Why is Mandarin Mandarin?

Mandarin from Oxford University is transliterated by 满大人(mǎn dà rén)—Lord Man because Mandarin Chinese is the official language of feudal nobles in Qing Dynasty. Standard Putonghua is spoken by the Han nationality. While after Manchu gained the power, Putonghua spoken by the ruling class became the so called Mandarin.

Why is it so called Mandarin? Because, in fact, Mandarin has nothing to do with Manchu. To be honest, Mandarin is originated from Portuguese Mandarim. And Mandarim is derivative of mandar which means order and leadership. Early in the Ming Dynasty, the first Europeans made contact with Chinese official were Portuguese. Generally speaking, the Chinese government officials were called Mandarim by them in the year of 1524 for the first time. Therefore, as a title for government officials, Mandarim was created right before Qing Dynasty being established by Manchu.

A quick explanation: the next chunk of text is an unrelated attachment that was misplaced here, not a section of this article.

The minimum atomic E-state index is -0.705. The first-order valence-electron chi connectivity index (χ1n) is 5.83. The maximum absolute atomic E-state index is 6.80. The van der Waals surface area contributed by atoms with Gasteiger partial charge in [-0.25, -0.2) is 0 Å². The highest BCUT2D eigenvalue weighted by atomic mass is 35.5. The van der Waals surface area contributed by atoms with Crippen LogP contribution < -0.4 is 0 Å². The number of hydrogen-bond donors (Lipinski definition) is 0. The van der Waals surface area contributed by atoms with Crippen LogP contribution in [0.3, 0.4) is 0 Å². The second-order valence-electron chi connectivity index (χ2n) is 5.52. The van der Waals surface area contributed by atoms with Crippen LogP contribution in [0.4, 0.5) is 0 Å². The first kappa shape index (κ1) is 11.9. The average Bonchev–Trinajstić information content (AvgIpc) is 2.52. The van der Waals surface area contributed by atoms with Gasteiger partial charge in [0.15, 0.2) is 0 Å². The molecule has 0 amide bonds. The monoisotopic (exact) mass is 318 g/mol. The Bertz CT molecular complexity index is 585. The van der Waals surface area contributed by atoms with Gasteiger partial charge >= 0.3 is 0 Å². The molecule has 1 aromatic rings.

Later then, English countries changed it into Mandarin. In 1727, the 6th year of Emperor Yongzheng, the British people began to translate the official language of Qing government into Mandarin.

That’s how Mandarin came. Even it has a Man in it, the same pronunciation with 满(mǎn), it wasn’t referring to Manchu, or has no relationship with Qing Dynasty. What a coincidence!

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